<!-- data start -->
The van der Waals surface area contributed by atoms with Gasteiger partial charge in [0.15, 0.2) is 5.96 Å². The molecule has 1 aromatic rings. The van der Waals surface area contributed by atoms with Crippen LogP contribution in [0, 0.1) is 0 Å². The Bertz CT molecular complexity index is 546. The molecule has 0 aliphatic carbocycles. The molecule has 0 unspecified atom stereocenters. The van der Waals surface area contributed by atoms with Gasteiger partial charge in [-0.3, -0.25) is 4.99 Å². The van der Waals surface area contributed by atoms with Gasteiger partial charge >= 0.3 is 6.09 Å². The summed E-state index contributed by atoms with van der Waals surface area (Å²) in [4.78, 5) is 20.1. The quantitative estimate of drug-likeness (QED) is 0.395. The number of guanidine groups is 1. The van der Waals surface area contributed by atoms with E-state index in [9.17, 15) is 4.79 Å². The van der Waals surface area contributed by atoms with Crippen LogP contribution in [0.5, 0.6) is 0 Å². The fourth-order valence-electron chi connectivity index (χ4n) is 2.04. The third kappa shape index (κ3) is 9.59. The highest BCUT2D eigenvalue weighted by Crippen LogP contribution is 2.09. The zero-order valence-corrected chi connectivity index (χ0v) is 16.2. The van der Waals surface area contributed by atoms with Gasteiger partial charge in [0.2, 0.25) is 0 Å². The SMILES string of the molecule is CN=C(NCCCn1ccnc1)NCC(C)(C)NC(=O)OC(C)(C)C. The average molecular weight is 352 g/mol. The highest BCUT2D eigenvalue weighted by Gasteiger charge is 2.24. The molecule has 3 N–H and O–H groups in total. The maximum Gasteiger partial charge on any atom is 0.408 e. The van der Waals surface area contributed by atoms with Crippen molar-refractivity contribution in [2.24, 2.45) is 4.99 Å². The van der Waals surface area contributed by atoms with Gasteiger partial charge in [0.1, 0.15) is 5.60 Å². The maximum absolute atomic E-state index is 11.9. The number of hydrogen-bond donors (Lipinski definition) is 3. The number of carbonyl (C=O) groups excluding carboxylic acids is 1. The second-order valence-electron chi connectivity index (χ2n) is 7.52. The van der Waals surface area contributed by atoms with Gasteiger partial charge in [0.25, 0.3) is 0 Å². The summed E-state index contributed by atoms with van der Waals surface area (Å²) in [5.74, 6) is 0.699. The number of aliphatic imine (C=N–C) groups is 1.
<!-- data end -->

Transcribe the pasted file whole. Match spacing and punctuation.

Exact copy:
The van der Waals surface area contributed by atoms with Gasteiger partial charge in [0.15, 0.2) is 5.96 Å². The molecule has 1 aromatic rings. The van der Waals surface area contributed by atoms with Crippen LogP contribution in [0, 0.1) is 0 Å². The Bertz CT molecular complexity index is 546. The molecule has 0 aliphatic carbocycles. The molecule has 0 unspecified atom stereocenters. The van der Waals surface area contributed by atoms with Gasteiger partial charge in [-0.3, -0.25) is 4.99 Å². The van der Waals surface area contributed by atoms with Gasteiger partial charge >= 0.3 is 6.09 Å². The summed E-state index contributed by atoms with van der Waals surface area (Å²) in [4.78, 5) is 20.1. The quantitative estimate of drug-likeness (QED) is 0.395. The number of guanidine groups is 1. The van der Waals surface area contributed by atoms with E-state index in [9.17, 15) is 4.79 Å². The van der Waals surface area contributed by atoms with Crippen LogP contribution in [0.5, 0.6) is 0 Å². The fourth-order valence-electron chi connectivity index (χ4n) is 2.04. The third kappa shape index (κ3) is 9.59. The highest BCUT2D eigenvalue weighted by Crippen LogP contribution is 2.09. The zero-order valence-corrected chi connectivity index (χ0v) is 16.2. The van der Waals surface area contributed by atoms with Gasteiger partial charge in [0.2, 0.25) is 0 Å². The SMILES string of the molecule is CN=C(NCCCn1ccnc1)NCC(C)(C)NC(=O)OC(C)(C)C. The average molecular weight is 352 g/mol. The highest BCUT2D eigenvalue weighted by Gasteiger charge is 2.24. The molecule has 3 N–H and O–H groups in total. The maximum Gasteiger partial charge on any atom is 0.408 e. The van der Waals surface area contributed by atoms with Crippen molar-refractivity contribution in [2.24, 2.45) is 4.99 Å². The van der Waals surface area contributed by atoms with Gasteiger partial charge in [0.1, 0.15) is 5.60 Å². The maximum absolute atomic E-state index is 11.9. The number of hydrogen-bond donors (Lipinski definition) is 3. The number of carbonyl (C=O) groups excluding carboxylic acids is 1. The second-order valence-electron chi connectivity index (χ2n) is 7.52. The van der Waals surface area contributed by atoms with Gasteiger partial charge in [0.25, 0.3) is 0 Å². The summed E-state index contributed by atoms with van der Waals surface area (Å²) in [5.74, 6) is 0.699. The number of aliphatic imine (C=N–C) groups is 1.